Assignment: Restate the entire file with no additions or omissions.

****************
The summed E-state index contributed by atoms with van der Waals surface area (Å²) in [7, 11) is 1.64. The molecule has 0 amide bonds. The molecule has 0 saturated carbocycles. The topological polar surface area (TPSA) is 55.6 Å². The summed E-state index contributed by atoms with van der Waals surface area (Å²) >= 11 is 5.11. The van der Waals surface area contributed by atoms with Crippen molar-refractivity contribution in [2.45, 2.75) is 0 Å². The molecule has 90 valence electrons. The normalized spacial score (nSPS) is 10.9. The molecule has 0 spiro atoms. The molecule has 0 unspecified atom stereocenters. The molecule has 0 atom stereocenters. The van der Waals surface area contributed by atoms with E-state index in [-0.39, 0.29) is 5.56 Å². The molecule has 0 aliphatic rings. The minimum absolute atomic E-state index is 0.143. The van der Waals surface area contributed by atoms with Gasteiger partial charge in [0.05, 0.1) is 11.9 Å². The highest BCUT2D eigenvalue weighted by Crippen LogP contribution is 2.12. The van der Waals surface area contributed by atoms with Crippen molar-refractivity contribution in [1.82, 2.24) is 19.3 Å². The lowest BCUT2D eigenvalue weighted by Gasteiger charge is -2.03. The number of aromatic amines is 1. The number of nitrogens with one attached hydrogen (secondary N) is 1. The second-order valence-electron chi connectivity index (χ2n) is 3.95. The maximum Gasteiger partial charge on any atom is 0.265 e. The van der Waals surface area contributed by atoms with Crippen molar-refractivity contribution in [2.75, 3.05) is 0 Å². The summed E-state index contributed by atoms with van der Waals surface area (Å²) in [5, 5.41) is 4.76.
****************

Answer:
The summed E-state index contributed by atoms with van der Waals surface area (Å²) in [7, 11) is 1.64. The molecule has 0 amide bonds. The molecule has 0 saturated carbocycles. The topological polar surface area (TPSA) is 55.6 Å². The summed E-state index contributed by atoms with van der Waals surface area (Å²) >= 11 is 5.11. The van der Waals surface area contributed by atoms with Crippen molar-refractivity contribution in [2.45, 2.75) is 0 Å². The molecule has 90 valence electrons. The normalized spacial score (nSPS) is 10.9. The molecule has 0 spiro atoms. The molecule has 0 unspecified atom stereocenters. The molecule has 0 atom stereocenters. The van der Waals surface area contributed by atoms with E-state index in [-0.39, 0.29) is 5.56 Å². The molecule has 0 aliphatic rings. The minimum absolute atomic E-state index is 0.143. The van der Waals surface area contributed by atoms with Gasteiger partial charge in [0.05, 0.1) is 11.9 Å². The highest BCUT2D eigenvalue weighted by Crippen LogP contribution is 2.12. The van der Waals surface area contributed by atoms with Crippen molar-refractivity contribution in [1.82, 2.24) is 19.3 Å². The lowest BCUT2D eigenvalue weighted by Gasteiger charge is -2.03. The number of aromatic amines is 1. The number of nitrogens with one attached hydrogen (secondary N) is 1. The second-order valence-electron chi connectivity index (χ2n) is 3.95. The maximum Gasteiger partial charge on any atom is 0.265 e. The van der Waals surface area contributed by atoms with Crippen molar-refractivity contribution in [2.75, 3.05) is 0 Å². The summed E-state index contributed by atoms with van der Waals surface area (Å²) in [5, 5.41) is 4.76.